A damaged copy of Salvator Mundi, a painting attributed by some to Leonardo da Vinci, became a surprise hit this week during an online Christie’s sale, where it sold for over $1 million.
The exact author and date of the painting are not known, although Christie’s billed it as being by the Italian School and said it was done around 1600. Referring to its style, the house labeled the work as being “after Leonardo da Vinci.”
The attribution of Salvator Mundi, the most expensive work sold at auction, is widely contested. Christie’s, which had advertised that work as a true da Vinci, auctioned the painting in 2017.
It was bought that year by the Saudi Arabian Crown Prince Mohammed bin Salman. The painting’s whereabouts are currently unknown.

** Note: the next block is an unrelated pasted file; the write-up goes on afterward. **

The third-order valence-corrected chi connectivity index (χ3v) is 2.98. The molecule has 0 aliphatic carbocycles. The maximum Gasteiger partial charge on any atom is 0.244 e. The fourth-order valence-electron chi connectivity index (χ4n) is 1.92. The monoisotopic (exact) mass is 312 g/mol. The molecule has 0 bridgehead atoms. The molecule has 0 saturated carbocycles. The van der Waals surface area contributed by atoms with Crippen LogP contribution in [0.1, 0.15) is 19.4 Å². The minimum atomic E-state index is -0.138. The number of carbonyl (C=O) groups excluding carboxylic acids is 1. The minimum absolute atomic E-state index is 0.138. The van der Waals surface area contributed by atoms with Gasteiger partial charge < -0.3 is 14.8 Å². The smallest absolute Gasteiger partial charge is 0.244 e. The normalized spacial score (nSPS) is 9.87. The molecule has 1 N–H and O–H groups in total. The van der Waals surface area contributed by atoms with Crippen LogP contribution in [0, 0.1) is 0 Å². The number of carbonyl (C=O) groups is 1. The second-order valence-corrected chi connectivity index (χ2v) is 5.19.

The copy of Salvator Mundi that came up for auction at Christie’s seemed unremarkable in many ways. A condition report noted that the piece had “losses” that are visible, with areas of paint that are clearly no longer there. The painting was also sold frameless.
Perhaps this accounted for why Christie’s gave it a high estimate of less than $16,000. But, as online bidding went on this month, the piece shot far beyond that value. It wound up selling for $1.11 million, attesting to the grip that Salvator Mundi continues to hold on many across the globe.